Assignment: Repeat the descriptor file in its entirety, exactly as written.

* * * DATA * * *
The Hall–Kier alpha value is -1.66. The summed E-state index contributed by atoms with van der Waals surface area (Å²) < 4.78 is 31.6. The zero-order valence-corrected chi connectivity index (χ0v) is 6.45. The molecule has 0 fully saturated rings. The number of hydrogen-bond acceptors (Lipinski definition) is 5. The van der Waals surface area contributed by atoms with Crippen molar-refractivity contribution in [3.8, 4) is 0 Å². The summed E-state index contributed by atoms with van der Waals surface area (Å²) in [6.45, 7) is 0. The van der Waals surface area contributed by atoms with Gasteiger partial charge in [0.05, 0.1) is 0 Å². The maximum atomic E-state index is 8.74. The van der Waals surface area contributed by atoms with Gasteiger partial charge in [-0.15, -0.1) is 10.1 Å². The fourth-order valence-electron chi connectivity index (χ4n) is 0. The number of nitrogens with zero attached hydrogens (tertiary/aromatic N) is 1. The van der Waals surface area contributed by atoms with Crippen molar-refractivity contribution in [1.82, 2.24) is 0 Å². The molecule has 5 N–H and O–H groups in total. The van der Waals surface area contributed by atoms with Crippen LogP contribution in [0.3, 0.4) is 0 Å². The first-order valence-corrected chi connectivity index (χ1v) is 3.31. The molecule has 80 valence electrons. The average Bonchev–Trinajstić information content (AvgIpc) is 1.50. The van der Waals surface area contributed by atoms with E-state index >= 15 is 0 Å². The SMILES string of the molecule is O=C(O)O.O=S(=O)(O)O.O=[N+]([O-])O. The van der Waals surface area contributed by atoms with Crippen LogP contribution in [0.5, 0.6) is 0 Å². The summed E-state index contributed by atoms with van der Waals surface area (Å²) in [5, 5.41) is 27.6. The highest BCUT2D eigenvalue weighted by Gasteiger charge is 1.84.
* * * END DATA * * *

The Hall–Kier alpha value is -1.66. The summed E-state index contributed by atoms with van der Waals surface area (Å²) < 4.78 is 31.6. The zero-order valence-corrected chi connectivity index (χ0v) is 6.45. The molecule has 0 fully saturated rings. The number of hydrogen-bond acceptors (Lipinski definition) is 5. The van der Waals surface area contributed by atoms with Crippen molar-refractivity contribution in [3.8, 4) is 0 Å². The summed E-state index contributed by atoms with van der Waals surface area (Å²) in [6.45, 7) is 0. The van der Waals surface area contributed by atoms with Gasteiger partial charge in [0.05, 0.1) is 0 Å². The maximum atomic E-state index is 8.74. The van der Waals surface area contributed by atoms with Gasteiger partial charge in [-0.15, -0.1) is 10.1 Å². The fourth-order valence-electron chi connectivity index (χ4n) is 0. The number of nitrogens with zero attached hydrogens (tertiary/aromatic N) is 1. The van der Waals surface area contributed by atoms with Crippen molar-refractivity contribution in [1.82, 2.24) is 0 Å². The molecule has 5 N–H and O–H groups in total. The van der Waals surface area contributed by atoms with Crippen LogP contribution in [0.3, 0.4) is 0 Å². The first-order valence-corrected chi connectivity index (χ1v) is 3.31. The molecule has 80 valence electrons. The average Bonchev–Trinajstić information content (AvgIpc) is 1.50. The van der Waals surface area contributed by atoms with E-state index >= 15 is 0 Å². The SMILES string of the molecule is O=C(O)O.O=S(=O)(O)O.O=[N+]([O-])O. The van der Waals surface area contributed by atoms with Crippen LogP contribution in [0.5, 0.6) is 0 Å². The summed E-state index contributed by atoms with van der Waals surface area (Å²) in [5, 5.41) is 27.6. The highest BCUT2D eigenvalue weighted by Gasteiger charge is 1.84.